What are some of your staple dinner recipes? Share away in the comments.
Tags: cooking, food
Guys, I don’t think I’ve ever fully revealed the extent of my culinary ineptitude. I have been reduced to tears upon losing the battle to a jar of pasta sauce, or spilling half a bag of rice grains all over the floor. I have been known to come home, stare into the pantry, and then sit back and wait – absolutely paralysed – for BF to get home because I don’t know what I’m going to make.
To be fair, the reverse has also happened once or twice. But that’s a pretty rare occasion.
If it wasn’t for him (and Food TV) I would probably live off stir fries…of the bottled sauce kind…and pasta. Growing up, I didn’t eat a lot of flavourful food. Most of the food Mum made was fairly plain. She rotated a few dishes, which in hindsight didn’t have a whole lot of taste, but which I ate anyway. Beans. Cauliflower. Mince.
I think it was Eddie Van Halen who once said that at some point, you look at your guitar, and you stop seeing frets. Instead of the fretboard, what your eyes perceive are notes, scales, chords – music.
I’m never going to get to that level. I’ll be happy to play the songs I love. I’d even settle for one day being able to play while standing up.
I think it’s the same with cooking. Some people have an innate sense of texture, flavour and spice. BF has this in spades. If I mess something up, he’s always able to swoop in, shake some magic dust over it and redeem the whole dish.
I’ll settle for one day, being able to look in the fridge and in the cupboards, and whip up something quick and tasty off the top of my head.
The highlight of my cooking this week (fortnight? Month? Quarter?) was chicken with lemon/garlic/yoghurt dip, accompanied by rice risotto – from a box, slightly burnt – and sliced up leftover roast beef. It may sound simple, but I agonised over that yoghurt sauce. I maxed out my knife skills chopping the garlic as fine as possible. And as for the addition of beef – pure genius, once I opened the microwave and remembered its existence, that is.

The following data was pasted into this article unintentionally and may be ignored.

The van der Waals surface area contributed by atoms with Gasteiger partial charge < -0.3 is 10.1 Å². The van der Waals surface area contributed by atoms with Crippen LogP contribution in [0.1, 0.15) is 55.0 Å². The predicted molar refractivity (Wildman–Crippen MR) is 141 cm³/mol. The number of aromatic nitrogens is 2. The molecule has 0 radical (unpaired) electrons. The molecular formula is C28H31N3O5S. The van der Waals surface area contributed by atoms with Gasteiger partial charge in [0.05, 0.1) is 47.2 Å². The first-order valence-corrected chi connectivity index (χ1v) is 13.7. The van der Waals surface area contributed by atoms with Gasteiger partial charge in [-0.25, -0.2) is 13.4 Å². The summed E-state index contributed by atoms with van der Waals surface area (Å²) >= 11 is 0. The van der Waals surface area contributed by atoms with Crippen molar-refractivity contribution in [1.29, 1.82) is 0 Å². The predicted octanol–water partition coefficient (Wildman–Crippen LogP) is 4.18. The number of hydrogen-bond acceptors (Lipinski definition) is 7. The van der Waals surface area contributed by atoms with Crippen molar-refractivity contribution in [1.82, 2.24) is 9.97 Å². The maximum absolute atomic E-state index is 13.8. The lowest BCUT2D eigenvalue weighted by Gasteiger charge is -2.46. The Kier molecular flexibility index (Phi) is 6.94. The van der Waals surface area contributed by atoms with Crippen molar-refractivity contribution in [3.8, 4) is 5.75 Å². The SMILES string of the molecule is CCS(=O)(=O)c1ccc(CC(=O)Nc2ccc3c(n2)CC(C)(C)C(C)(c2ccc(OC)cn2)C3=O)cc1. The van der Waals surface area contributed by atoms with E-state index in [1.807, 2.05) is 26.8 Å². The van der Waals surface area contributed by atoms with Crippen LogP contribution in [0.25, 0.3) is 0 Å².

You may notice a conspicuous absence of real vegetables from that meal. Never fear. I will conquer the greens. That’s going to be my next challenge.
Tags: cooking, food
So this is kind of an awkward post to write. I’ve been eating more beans and chickpeas, and especially trying to incorporate them into my lunches. The idea is to fill me up and keep me going, with healthy and frugal foods.
Which is all very well and good. Except I have quite a sensitive stomach (I used to think I had a mild case of IBS, but eating better, more home cooking, getting more sleep and reducing stress seems to have sorted me out) and my body is reacting pretty strongly to the beans. In short: they’re making me super gassy, which is uncomfortable and awkward at work.
Vegetarians, how do you do it?!
Tags: cooking, eating, food
Somehow, I’ve gotten to be 21 and never really learned to cook. Since leaving home, my diet has totally changed – I make easy stuff like pasta, Mexican, stirfry and steak. Mum used to make a lot of Chinese (with the odd hint of Malaysian), the kind I never learned to make and is at odds with my philosophy when it comes to dinners: I want it fast and I want it now. Hence, my veggie intake has also suffered. She also used to make two or three separate dishes a meal (veges being usually separate from meat), where I go for one-pot meals.